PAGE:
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Webster 1913 Edition


Livery

Liv′er-y

,
Noun.
;
pl.
Liveries
(#)
.
[OE.
livere
, F.
livrée
, formerly, a gift of clothes made by the master to his servants, prop., a thing delivered, fr.
livrer
to deliver, L.
liberare
to set free, in LL., to deliver up. See
Liberate
.]
1.
(Eng. Law)
(a)
The act of delivering possession of lands or tenements.
(b)
The writ by which possession is obtained.
2.
Release from wardship; deliverance.
It concerned them first to sue out their
livery
from the unjust wardship of his encroaching prerogative.
Milton.
3.
That which is delivered out statedly or formally, as clothing, food, etc.
; especially:
(a)
The uniform clothing issued by feudal superiors to their retainers and serving as a badge when in military service.
(b)
The peculiar dress by which the servants of a nobleman or gentleman are distinguished;
as, a claret-colored
livery
.
(c)
Hence, also, the peculiar dress or garb appropriated by any association or body of persons to their own use;
as, the
livery
of the London tradesmen, of a priest, of a charity school, etc.
; also, the whole body or company of persons wearing such a garb, and entitled to the privileges of the association;
as, the whole
livery
of London
.
A Haberdasher and a Carpenter,
A Webbe, a Dyer, and a Tapicer,
And they were clothed all in one
livery

Of a solempne and a gret fraternite.
Chaucer.
(d)
Hence, any characteristic dress or outward appearance.
“ April’s livery.”
Sir P. Sidney.
(e)
An allowance of food statedly given out; a ration, as to a family, to servants, to horses, etc.
(f)
The feeding, stabling, and care of horses for compensation; boarding;
as, to keep one's horses at
livery
.
What
livery
is, we by common use in England know well enough, namely, that is, allowance of horse meat, as to keep horses at
livery
, the which word, I guess, is derived of livering or delivering forth their nightly food.
Spenser.
(g)
The keeping of horses in readiness to be hired temporarily for riding or driving; the state of being so kept; also, the place where horses are so kept, also called a
livery stable
.
Pegasus does not stand at
livery
even at the largest establishment in Moorfields.
Lowell.
4.
A low grade of wool.
Livery gown
,
the gown worn by a liveryman in London.

Liv′er-y

,
Verb.
T.
To clothe in, or as in, livery.
Shak.

Webster 1828 Edition


Livery

LIV'ERY

, n.
1.
The act of delivering possession of lands or tenements; a term of English law. It is usual to say, livery of seisin, which is feudal investiture, made by the delivery of a turf, of a rod or twig, from the feoffor to the feoffee. In America, no such ceremony is necessary to a conveyance of real estate, the delivery of a deed being sufficient.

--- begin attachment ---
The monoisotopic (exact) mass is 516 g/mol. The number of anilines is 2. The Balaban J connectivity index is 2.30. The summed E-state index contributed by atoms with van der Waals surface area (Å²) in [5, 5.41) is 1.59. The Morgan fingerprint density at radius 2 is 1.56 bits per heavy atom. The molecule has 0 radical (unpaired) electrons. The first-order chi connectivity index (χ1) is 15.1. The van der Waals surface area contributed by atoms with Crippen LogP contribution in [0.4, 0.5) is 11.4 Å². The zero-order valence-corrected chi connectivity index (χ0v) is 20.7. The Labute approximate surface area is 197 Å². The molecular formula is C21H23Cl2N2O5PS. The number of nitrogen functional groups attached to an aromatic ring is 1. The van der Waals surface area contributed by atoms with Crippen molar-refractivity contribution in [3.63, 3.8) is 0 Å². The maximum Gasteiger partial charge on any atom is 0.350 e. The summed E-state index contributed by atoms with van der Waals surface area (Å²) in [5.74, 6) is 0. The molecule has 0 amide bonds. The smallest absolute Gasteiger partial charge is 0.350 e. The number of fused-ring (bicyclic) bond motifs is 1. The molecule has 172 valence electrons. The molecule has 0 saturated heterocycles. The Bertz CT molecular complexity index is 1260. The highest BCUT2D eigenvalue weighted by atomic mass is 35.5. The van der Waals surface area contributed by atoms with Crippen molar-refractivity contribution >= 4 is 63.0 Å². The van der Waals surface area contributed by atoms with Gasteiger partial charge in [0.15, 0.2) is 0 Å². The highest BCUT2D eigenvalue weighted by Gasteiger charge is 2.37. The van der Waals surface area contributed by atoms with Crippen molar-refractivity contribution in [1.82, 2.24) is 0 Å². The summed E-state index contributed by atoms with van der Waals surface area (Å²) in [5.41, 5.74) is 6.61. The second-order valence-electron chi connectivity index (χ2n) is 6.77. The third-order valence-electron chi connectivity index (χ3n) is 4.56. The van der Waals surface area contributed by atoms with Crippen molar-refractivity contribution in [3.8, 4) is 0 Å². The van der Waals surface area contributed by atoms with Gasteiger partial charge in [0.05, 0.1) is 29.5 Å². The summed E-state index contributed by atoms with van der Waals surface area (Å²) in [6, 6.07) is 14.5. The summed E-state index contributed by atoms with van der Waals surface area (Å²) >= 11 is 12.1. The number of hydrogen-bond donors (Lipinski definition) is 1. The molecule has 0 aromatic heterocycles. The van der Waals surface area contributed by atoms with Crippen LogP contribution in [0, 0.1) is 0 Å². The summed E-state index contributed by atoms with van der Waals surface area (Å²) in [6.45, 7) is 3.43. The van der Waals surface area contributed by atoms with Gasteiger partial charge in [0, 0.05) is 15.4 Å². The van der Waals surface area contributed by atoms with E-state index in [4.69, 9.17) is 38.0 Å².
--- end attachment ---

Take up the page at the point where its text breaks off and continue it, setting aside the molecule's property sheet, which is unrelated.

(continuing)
2.
Release from wardship; deliverance.
3.
The writ by which possession os obtained.
4.
The state of being kept at a certain rate; as, to keep horses at livery.
5.
A form of dress by which noblemen and gentlemen distinguish their servants. The Romish church has also liveries for confessors, virgins, apostles, martyrs, penitents, &c. Hence,
6.
A particular dress or garb, appropriate or peculiar to particular times or things; as the livery of May; the livery of autumn.
Now came still evening on, and twilight gray had in her sober livery all things clad.
7.
The whole body of liverymen in London.

LIV'ERY

,
Verb.
T.
To clothe in livery.

Definition 2022


livery

livery

English

Noun

livery (plural liveries)

  1. Any distinctive identifying uniform worn by a group, such as the uniform worn by chauffeurs and male servants.
    • 1913, Joseph C. Lincoln, chapter 7, in Mr. Pratt's Patients:
      “I don't know how you and the ‘head,’ as you call him, will get on, but I do know that if you call my duds a ‘livery’ again there'll be trouble. It's bad enough to go around togged out like a life saver on a drill day, but I can stand that 'cause I'm paid for it. What I won't stand is to have them togs called a livery. […]”
    • J. M. Bennett
      By wearing livery, the brewers publicly expressed guild association and solidarity.
  2. The paint scheme of a vehicle or fleet of vehicles.
    The airline's new livery received a mixed reaction from the press.
  3. (US) A taxicab or limousine.
  4. (law) The delivery of property from one owner to the next.
  5. (law) The writ by which property is obtained.
  6. (historical) The rental of horses or carriages; the rental of canoes; the care and/or boarding of horses for money.
    • Lowell
      Pegasus does not stand at livery even at the largest establishment in Moorfields.
  7. (historical) A stable that keeps horses or carriages for rental.
  8. An allowance of food; a ration, as given out to a family, to servants, to horses, etc.
    • Cavendish
      The emperor's officers every night went through the town from house to house whereat any English gentleman did repast or lodge, and served their liveries for all night: first, the officers brought into the house a cast of fine manchet [white bread], and of silver two great post, and white wine, and sugar.
  9. Release from wardship; deliverance.
    • Milton
      It concerned them first to sue out their livery from the unjust wardship of his encroaching prerogative.
  10. A low grade of wool.

Derived terms

  • livery stable

Translations

Verb

livery (third-person singular simple present liveries, present participle liverying, simple past and past participle liveried)

  1. (archaic) To clothe.
    He liveried his servants in the most modest of clothing.

Translations

Alternative forms

Anagrams